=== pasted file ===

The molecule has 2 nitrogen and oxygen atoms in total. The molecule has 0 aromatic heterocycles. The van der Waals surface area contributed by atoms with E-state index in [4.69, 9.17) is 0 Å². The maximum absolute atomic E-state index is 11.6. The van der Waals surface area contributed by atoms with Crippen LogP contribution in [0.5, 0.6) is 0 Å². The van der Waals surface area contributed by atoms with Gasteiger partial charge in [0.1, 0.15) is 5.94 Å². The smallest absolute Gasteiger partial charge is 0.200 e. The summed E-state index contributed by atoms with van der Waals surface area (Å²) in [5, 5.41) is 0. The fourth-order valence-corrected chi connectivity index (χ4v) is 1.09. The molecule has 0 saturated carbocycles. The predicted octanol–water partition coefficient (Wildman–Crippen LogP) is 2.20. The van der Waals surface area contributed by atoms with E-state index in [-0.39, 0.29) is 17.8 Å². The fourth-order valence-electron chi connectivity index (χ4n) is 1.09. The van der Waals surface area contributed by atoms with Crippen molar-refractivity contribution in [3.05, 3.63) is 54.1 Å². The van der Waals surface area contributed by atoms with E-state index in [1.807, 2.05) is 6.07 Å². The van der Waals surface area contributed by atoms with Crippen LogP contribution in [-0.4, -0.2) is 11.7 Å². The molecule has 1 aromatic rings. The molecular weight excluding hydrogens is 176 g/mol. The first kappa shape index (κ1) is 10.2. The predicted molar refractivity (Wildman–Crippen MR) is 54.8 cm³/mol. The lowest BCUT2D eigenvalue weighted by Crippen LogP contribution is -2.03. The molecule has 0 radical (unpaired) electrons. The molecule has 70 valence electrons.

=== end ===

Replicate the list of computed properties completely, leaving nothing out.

The molecule has 2 nitrogen and oxygen atoms in total. The molecule has 0 aromatic heterocycles. The van der Waals surface area contributed by atoms with E-state index in [4.69, 9.17) is 0 Å². The maximum absolute atomic E-state index is 11.6. The van der Waals surface area contributed by atoms with Crippen LogP contribution in [0.5, 0.6) is 0 Å². The van der Waals surface area contributed by atoms with Gasteiger partial charge in [0.1, 0.15) is 5.94 Å². The smallest absolute Gasteiger partial charge is 0.200 e. The summed E-state index contributed by atoms with van der Waals surface area (Å²) in [5, 5.41) is 0. The fourth-order valence-corrected chi connectivity index (χ4v) is 1.09. The molecule has 0 saturated carbocycles. The predicted octanol–water partition coefficient (Wildman–Crippen LogP) is 2.20. The van der Waals surface area contributed by atoms with E-state index in [-0.39, 0.29) is 17.8 Å². The fourth-order valence-electron chi connectivity index (χ4n) is 1.09. The van der Waals surface area contributed by atoms with Crippen molar-refractivity contribution in [3.05, 3.63) is 54.1 Å². The van der Waals surface area contributed by atoms with E-state index in [1.807, 2.05) is 6.07 Å². The van der Waals surface area contributed by atoms with Crippen LogP contribution in [-0.4, -0.2) is 11.7 Å². The molecule has 1 aromatic rings. The molecular weight excluding hydrogens is 176 g/mol. The first kappa shape index (κ1) is 10.2. The predicted molar refractivity (Wildman–Crippen MR) is 54.8 cm³/mol. The lowest BCUT2D eigenvalue weighted by Crippen LogP contribution is -2.03. The molecule has 0 radical (unpaired) electrons. The molecule has 70 valence electrons.